The idea came to Vuka Crnjanski when she heard a government official say of a group illegally charging tolls on Serbia's highways: "It's OK to steal a little. This group just went too far."
"Such a statement should have gotten the minister in serious trouble," said Crnjanski, who had worked with NDI as a political party and civil society trainer and was formerly senior figure in Serbia's Liberal Democratic Party. "However, there was virtually no reaction to the statement from any political parties, government officials, NGOs or the media."
She was longing for accountability, and she wasn't alone. Having rid themselves of the Milosevic regime nearly 10 years ago, the citizens of Serbia are standing up for the notion that government is there for the public good, not private gain. But there was still no public way to hold government officials and public servants accountable for their policies, statements and actions.
The result is a website called the Istinomer, or Truth-O-Meter, a Serbian language website that analyzes politicians' statements based on truthfulness, consistency and whether they fulfill campaign promises or policy pledges. The team behind the Truth-O-Meter, which includes Crnjanski and two investigative journalists, researches and analyzes statements they find or that are submitted by the public. They publish a rating of the statement on a five point scale, along with the facts supporting their judgment. Since starting the site, the Truth-O-Meter team has evaluated statements dealing with everything from government restructuring to promises of EU integration. Crnjanski and her team see this is as the first step in creating a political culture in which people demand that government serve the public interest.
Crnjanski faced two main challenges in launching the website: funding and credibility. She didn't have any funding and wanted to be sure the end product wasn't perceived as biased for or against any parties or individuals. The first problem was solved when a Belgrade company offered to create the site for free. As for the credibility, Crnjanski assembled an advisory board comprised of professionals perceived as nonpartisan and trustworthy, including the Commissioner for Information of Public Importance and Personal Data Information, the editor and chief of a private media agency and the director of the national archives for print media. Crnjanski partnered with NDI and the International Republican Institute for strategic advice.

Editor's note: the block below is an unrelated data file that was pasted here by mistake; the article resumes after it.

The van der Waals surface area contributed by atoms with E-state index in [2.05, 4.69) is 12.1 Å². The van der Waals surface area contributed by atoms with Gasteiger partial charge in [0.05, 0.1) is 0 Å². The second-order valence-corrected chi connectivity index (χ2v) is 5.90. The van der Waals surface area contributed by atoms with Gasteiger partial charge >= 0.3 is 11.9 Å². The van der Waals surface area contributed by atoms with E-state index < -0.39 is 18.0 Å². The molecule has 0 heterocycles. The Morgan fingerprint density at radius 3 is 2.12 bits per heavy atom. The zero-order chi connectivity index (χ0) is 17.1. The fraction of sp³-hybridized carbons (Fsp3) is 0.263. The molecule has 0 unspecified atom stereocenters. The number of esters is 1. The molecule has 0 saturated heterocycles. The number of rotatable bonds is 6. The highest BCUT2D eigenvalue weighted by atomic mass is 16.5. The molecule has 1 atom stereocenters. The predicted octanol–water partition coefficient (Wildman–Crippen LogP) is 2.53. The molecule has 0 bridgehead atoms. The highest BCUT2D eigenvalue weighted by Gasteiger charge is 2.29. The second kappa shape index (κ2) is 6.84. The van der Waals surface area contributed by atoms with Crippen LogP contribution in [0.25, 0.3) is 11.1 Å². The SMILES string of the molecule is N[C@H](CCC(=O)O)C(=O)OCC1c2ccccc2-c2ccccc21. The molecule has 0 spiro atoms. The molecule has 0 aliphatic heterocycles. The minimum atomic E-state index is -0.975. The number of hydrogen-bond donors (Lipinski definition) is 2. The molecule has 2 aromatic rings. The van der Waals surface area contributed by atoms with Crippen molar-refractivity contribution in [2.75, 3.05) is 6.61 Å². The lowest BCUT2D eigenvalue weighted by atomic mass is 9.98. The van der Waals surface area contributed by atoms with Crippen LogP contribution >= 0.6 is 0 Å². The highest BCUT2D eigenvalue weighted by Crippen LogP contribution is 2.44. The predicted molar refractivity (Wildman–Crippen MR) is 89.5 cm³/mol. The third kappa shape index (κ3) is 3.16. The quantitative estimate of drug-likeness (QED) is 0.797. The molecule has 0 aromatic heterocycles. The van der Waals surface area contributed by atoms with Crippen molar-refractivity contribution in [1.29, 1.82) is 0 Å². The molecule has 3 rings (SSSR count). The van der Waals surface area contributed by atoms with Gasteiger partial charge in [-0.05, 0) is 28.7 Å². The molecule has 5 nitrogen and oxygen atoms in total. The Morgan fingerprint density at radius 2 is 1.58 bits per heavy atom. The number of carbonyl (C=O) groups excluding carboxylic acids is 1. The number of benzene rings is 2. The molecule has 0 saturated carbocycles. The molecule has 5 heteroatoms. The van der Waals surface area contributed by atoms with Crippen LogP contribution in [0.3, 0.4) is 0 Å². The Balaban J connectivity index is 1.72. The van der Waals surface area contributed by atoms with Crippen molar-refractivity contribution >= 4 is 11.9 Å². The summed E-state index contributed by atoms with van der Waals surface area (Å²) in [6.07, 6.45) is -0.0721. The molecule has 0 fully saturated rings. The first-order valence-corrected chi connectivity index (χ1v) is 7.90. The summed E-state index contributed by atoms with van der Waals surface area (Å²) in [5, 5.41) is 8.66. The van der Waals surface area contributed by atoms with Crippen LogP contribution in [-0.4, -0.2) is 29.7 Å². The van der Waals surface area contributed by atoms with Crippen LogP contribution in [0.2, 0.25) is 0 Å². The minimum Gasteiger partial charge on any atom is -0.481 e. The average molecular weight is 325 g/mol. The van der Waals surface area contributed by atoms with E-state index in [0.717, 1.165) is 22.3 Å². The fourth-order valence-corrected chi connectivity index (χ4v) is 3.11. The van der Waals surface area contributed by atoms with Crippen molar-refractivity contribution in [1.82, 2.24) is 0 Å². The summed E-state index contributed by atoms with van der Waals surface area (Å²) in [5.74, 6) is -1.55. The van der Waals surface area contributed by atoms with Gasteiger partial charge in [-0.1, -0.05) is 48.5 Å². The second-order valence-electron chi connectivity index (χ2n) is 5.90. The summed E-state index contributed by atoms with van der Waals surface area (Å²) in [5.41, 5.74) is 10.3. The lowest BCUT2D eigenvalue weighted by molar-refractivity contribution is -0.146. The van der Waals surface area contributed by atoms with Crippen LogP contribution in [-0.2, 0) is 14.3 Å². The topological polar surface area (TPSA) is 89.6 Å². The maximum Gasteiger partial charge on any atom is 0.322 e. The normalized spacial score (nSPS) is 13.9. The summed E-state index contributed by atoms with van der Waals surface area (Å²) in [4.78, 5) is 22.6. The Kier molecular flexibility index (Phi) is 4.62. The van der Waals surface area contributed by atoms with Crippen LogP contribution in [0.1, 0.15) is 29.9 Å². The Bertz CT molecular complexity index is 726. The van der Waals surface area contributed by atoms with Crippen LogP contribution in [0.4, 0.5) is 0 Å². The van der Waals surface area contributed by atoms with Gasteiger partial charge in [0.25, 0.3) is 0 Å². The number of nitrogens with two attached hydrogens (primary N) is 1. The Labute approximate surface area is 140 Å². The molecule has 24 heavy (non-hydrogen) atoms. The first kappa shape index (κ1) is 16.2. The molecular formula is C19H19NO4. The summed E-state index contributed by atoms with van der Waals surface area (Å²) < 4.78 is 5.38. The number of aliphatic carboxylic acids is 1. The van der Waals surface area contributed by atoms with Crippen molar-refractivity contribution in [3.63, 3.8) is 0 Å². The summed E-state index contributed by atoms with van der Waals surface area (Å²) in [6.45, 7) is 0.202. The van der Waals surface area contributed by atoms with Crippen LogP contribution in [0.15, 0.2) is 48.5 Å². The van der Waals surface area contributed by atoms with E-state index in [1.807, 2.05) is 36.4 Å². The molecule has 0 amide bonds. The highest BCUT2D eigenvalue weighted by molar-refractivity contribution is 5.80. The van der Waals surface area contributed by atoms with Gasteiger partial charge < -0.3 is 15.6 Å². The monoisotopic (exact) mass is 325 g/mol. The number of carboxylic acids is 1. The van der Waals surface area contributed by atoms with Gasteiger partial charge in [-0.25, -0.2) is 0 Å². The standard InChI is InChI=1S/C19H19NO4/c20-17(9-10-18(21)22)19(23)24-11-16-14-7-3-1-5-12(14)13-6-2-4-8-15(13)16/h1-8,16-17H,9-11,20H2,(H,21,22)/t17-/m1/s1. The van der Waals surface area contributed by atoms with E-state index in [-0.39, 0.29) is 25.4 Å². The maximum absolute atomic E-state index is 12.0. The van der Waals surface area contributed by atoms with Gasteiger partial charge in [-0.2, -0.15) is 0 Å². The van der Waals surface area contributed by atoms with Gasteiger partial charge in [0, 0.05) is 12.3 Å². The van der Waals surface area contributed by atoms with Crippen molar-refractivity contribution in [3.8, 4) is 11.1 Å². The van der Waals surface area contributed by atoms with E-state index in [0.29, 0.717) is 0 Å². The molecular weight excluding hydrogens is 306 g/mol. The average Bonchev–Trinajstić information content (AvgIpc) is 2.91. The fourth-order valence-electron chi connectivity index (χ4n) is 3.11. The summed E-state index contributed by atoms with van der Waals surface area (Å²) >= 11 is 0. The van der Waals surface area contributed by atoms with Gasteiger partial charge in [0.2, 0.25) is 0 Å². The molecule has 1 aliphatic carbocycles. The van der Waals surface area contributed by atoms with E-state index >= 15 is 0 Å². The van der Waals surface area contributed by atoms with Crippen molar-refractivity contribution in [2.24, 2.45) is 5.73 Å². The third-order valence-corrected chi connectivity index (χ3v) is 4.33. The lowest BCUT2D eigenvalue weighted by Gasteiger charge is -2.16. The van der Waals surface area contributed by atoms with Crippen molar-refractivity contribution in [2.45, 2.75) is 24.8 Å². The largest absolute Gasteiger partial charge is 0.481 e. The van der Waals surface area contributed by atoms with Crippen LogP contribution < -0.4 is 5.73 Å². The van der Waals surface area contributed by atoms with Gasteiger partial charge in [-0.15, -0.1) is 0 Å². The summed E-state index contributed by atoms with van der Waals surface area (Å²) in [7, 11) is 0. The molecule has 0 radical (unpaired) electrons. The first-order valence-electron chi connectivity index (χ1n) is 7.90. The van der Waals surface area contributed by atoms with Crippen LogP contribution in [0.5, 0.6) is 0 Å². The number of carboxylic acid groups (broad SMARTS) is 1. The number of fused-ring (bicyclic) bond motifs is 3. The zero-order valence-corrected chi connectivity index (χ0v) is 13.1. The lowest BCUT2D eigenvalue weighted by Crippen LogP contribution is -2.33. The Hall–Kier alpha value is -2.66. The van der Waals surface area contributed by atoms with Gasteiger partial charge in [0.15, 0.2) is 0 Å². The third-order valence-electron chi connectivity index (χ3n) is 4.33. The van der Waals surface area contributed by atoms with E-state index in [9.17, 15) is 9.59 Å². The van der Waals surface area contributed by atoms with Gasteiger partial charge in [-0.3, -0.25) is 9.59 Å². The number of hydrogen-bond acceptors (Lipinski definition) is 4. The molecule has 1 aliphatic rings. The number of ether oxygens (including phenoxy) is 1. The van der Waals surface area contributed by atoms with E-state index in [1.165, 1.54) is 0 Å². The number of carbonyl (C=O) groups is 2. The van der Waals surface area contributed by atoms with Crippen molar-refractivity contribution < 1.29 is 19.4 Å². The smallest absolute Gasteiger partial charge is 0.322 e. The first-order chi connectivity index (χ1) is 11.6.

To celebrate the site's launch, the Istinomer team held an outdoor event in Belgrade, with large reproductions of the Truth-O-Meters as they appear on the site. Passersby placed cutouts of politicians' faces where they thought they belonged on the truthfulness scale. The event attracted several hundred people and national media and had people around the country visiting the site. That day, the site received more than 3,000 visitors.
Since its launch in December, the Truth-O-Meter has been visited more than 100,000 times and continues to gain in popularity. While the website maintains a national focus, the group hopes to launch local versions to hold politicians accountable at the state and local levels. Groups in neighboring Bosnia and Kosovo have approached Crnjanski for advice on creating Truth-O-Meters in their countries.
Pictured above: People place photos of politicians where they think they belong on the Truth-O-Meter at the site's launch event in Belgrade.
Published April 19, 2010